butterflies use magnetic compasses
By S. Milius
Built-in magnetic compasses may orient monarch butterflies during their mind-boggling, southwestern migration, according to new experiments in Kansas.
The butterflies flutter up to 2,500 miles in autumn from breeding grounds in the eastern United States and Canada to a winter haven in Mexico. These millions of migrants are going to a destination not one of them has ever seen.
The generation taking to the air in the fall represents the great-great grandchildren, or even more distant descendants, of the monarchs that left Mexico the previous spring. Yet the new generation returns to the same dozen or so roosting areas that their ancestors used.
Previous studies showed that monarchs can orient by the sun. The new work provides the first direct evidence that monarchs can also sense directions from the magnetic field, according to Orley R. Taylor of the University of Kansas in Lawrence. He, Jason A. Etheredge of Kansas, and their colleagues describe the results in the Nov. 23 Proceedings of the National Academy of Sciences.
"This is not the last word," Taylor says. "What the butterflies are doing is very complicated."
The researchers caught migrating monarchs in fall and released them into a tube, in which they crawled upward to a circular tabletop arena. In a room with no shielding from Earth's magnetic field, most of the butterflies took flight toward the southwest. In a shielded room, however, they flew in random directions.
Next, researchers created a magnetic field oriented in the opposite direction from Earth's. Butterflies then flew northeast, as if their compasses had reversed.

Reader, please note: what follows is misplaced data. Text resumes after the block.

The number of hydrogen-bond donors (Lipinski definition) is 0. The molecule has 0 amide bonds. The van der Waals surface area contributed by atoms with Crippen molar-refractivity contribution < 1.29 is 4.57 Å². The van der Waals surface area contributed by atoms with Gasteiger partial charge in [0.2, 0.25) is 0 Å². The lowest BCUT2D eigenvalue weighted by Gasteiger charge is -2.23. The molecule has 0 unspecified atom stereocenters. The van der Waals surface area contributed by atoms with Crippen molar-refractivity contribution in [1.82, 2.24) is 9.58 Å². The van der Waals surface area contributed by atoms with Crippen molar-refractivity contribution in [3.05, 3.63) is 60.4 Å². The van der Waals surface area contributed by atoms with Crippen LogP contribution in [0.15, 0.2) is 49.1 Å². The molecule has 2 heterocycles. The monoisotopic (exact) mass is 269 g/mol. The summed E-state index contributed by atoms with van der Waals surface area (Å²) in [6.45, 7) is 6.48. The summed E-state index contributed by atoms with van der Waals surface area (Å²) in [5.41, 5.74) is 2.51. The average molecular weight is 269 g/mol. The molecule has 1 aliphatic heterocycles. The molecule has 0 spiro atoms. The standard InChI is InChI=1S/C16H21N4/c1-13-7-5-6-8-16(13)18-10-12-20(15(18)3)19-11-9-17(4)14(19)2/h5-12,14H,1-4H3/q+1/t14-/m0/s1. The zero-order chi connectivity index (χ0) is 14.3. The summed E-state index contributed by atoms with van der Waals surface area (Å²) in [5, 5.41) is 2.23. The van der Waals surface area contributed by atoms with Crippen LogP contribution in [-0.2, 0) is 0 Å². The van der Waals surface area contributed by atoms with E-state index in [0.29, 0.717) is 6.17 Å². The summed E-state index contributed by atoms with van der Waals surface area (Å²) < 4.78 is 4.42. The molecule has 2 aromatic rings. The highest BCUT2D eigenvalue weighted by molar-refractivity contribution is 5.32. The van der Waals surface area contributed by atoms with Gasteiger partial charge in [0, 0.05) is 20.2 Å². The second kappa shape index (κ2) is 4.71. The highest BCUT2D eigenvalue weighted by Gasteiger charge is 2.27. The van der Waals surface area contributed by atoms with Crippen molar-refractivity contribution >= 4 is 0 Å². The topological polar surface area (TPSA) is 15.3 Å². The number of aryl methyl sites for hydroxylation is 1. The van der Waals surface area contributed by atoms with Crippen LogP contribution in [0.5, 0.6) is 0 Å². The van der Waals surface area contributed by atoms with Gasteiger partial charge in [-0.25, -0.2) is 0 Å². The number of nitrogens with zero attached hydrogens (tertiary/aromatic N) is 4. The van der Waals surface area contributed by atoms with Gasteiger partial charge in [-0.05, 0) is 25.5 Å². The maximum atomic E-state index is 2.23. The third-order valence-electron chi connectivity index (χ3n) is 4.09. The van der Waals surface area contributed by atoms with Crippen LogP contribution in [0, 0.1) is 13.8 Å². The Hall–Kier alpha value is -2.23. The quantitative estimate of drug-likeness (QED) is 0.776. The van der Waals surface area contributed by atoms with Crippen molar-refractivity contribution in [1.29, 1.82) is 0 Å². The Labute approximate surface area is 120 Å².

The team studied fall migrants because the same generation flying north in spring gets hard to handle, Taylor says. "They're completing a reproductive death run, like salmon," as he puts it. Females lay eggs daily even though their route covers 1,000 miles. By the end, "they have practically no wings left; they're crawling from plant to plant to lay eggs—it's awesome," Taylor says.
Charles Walcott of Cornell University calls the monarch paper "terrific" and notes that other researchers have been stumped by the challenge of devising a way to test butterflies for magnetic orientation.
For animal compasses, "we used to think there was a single secret," he says, sounding wistful. Studies now show that animals combine methods using "a Chinese-menu approach," Walcott explains. Night-migrating birds, for example, can orient by the sunset glow and star patterns as well as by the magnetic field.
Kenneth P. Able of the State University of New York at Albany says he suspects that magnetic orientation "is a very widespread ability." Honeybees, some wasps, some fish, sea turtles, and even a species of mole rat can take bearings magnetically. Also, "it looks like every migratory bird you test, if you do it right, has a magnetic compass," Able says. However, he points out, discovering a compass takes the scientists just a small step toward explaining how monarchs navigate.
"I'm not sure anybody is ever going to answer that," says Karen S. Oberhauser, who studies monarchs at the University of Minnesota. "Insects sense the world in very different ways from humans. They use things we can't perceive, maybe even things we can't conceive."
From Science News, Vol. 156, No. 22, November 27, 1999, p. 343. Copyright © 1999, Science Service.